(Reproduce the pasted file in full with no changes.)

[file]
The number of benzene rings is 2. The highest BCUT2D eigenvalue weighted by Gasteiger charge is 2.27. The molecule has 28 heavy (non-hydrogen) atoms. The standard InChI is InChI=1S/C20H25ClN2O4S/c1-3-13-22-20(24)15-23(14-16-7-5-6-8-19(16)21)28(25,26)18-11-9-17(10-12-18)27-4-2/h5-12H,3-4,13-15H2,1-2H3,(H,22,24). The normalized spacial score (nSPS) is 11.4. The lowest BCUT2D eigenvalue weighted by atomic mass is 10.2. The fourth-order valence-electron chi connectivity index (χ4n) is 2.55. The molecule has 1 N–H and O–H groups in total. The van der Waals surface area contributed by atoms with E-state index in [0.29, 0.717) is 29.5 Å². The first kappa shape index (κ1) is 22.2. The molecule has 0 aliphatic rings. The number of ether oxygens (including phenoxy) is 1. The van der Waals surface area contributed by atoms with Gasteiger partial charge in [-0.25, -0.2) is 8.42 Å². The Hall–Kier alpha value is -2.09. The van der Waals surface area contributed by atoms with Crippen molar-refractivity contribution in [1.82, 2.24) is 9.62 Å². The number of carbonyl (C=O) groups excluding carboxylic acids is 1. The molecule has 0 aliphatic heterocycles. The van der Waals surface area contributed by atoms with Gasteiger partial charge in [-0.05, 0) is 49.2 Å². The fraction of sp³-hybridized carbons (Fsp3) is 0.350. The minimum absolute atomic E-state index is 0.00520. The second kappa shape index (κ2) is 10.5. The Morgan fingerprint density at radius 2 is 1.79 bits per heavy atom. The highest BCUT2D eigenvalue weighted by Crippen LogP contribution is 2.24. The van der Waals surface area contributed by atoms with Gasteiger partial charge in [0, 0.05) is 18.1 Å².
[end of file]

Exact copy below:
The number of benzene rings is 2. The highest BCUT2D eigenvalue weighted by Gasteiger charge is 2.27. The molecule has 28 heavy (non-hydrogen) atoms. The standard InChI is InChI=1S/C20H25ClN2O4S/c1-3-13-22-20(24)15-23(14-16-7-5-6-8-19(16)21)28(25,26)18-11-9-17(10-12-18)27-4-2/h5-12H,3-4,13-15H2,1-2H3,(H,22,24). The normalized spacial score (nSPS) is 11.4. The lowest BCUT2D eigenvalue weighted by atomic mass is 10.2. The fourth-order valence-electron chi connectivity index (χ4n) is 2.55. The molecule has 1 N–H and O–H groups in total. The van der Waals surface area contributed by atoms with E-state index in [0.29, 0.717) is 29.5 Å². The first kappa shape index (κ1) is 22.2. The molecule has 0 aliphatic rings. The number of ether oxygens (including phenoxy) is 1. The van der Waals surface area contributed by atoms with Gasteiger partial charge in [-0.25, -0.2) is 8.42 Å². The Hall–Kier alpha value is -2.09. The van der Waals surface area contributed by atoms with Crippen molar-refractivity contribution in [1.82, 2.24) is 9.62 Å². The number of carbonyl (C=O) groups excluding carboxylic acids is 1. The molecule has 0 aliphatic heterocycles. The van der Waals surface area contributed by atoms with Gasteiger partial charge in [-0.05, 0) is 49.2 Å². The fraction of sp³-hybridized carbons (Fsp3) is 0.350. The minimum absolute atomic E-state index is 0.00520. The second kappa shape index (κ2) is 10.5. The Morgan fingerprint density at radius 2 is 1.79 bits per heavy atom. The highest BCUT2D eigenvalue weighted by Crippen LogP contribution is 2.24. The van der Waals surface area contributed by atoms with Gasteiger partial charge in [0, 0.05) is 18.1 Å².